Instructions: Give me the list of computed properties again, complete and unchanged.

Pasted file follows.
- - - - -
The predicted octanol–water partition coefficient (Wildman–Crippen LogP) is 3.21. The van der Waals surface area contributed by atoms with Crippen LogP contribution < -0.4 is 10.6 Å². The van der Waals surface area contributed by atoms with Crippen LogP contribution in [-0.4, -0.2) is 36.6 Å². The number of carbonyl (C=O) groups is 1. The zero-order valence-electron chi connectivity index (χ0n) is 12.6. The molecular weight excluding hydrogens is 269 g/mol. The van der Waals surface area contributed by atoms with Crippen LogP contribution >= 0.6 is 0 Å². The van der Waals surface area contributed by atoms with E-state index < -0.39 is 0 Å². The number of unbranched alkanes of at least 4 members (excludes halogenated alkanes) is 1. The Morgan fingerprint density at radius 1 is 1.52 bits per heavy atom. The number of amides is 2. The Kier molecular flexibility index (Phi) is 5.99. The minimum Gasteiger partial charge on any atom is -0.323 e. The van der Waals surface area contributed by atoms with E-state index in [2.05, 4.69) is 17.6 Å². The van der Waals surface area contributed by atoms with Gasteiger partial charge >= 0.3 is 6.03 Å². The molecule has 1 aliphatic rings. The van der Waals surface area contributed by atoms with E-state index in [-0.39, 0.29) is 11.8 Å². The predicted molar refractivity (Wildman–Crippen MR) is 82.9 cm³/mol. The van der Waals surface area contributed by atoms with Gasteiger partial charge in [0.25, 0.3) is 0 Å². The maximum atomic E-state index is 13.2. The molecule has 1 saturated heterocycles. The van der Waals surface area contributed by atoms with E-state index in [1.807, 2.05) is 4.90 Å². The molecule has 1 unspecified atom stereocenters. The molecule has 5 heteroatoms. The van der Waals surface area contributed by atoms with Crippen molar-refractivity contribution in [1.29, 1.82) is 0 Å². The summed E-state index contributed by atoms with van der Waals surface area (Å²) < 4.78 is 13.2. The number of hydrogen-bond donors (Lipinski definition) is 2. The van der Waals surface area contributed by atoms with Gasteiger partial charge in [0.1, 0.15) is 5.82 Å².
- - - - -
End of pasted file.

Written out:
The predicted octanol–water partition coefficient (Wildman–Crippen LogP) is 3.21. The van der Waals surface area contributed by atoms with Crippen LogP contribution < -0.4 is 10.6 Å². The van der Waals surface area contributed by atoms with Crippen LogP contribution in [-0.4, -0.2) is 36.6 Å². The number of carbonyl (C=O) groups is 1. The zero-order valence-electron chi connectivity index (χ0n) is 12.6. The molecular weight excluding hydrogens is 269 g/mol. The van der Waals surface area contributed by atoms with Crippen LogP contribution >= 0.6 is 0 Å². The van der Waals surface area contributed by atoms with E-state index < -0.39 is 0 Å². The number of unbranched alkanes of at least 4 members (excludes halogenated alkanes) is 1. The Morgan fingerprint density at radius 1 is 1.52 bits per heavy atom. The number of amides is 2. The Kier molecular flexibility index (Phi) is 5.99. The minimum Gasteiger partial charge on any atom is -0.323 e. The van der Waals surface area contributed by atoms with E-state index in [2.05, 4.69) is 17.6 Å². The van der Waals surface area contributed by atoms with Gasteiger partial charge >= 0.3 is 6.03 Å². The molecule has 1 aliphatic rings. The van der Waals surface area contributed by atoms with E-state index in [-0.39, 0.29) is 11.8 Å². The predicted molar refractivity (Wildman–Crippen MR) is 82.9 cm³/mol. The van der Waals surface area contributed by atoms with Gasteiger partial charge in [0.25, 0.3) is 0 Å². The maximum atomic E-state index is 13.2. The molecule has 1 saturated heterocycles. The van der Waals surface area contributed by atoms with E-state index in [1.807, 2.05) is 4.90 Å². The molecule has 1 unspecified atom stereocenters. The molecule has 5 heteroatoms. The van der Waals surface area contributed by atoms with Crippen molar-refractivity contribution in [1.29, 1.82) is 0 Å². The summed E-state index contributed by atoms with van der Waals surface area (Å²) < 4.78 is 13.2. The number of hydrogen-bond donors (Lipinski definition) is 2. The van der Waals surface area contributed by atoms with Gasteiger partial charge in [0.1, 0.15) is 5.82 Å².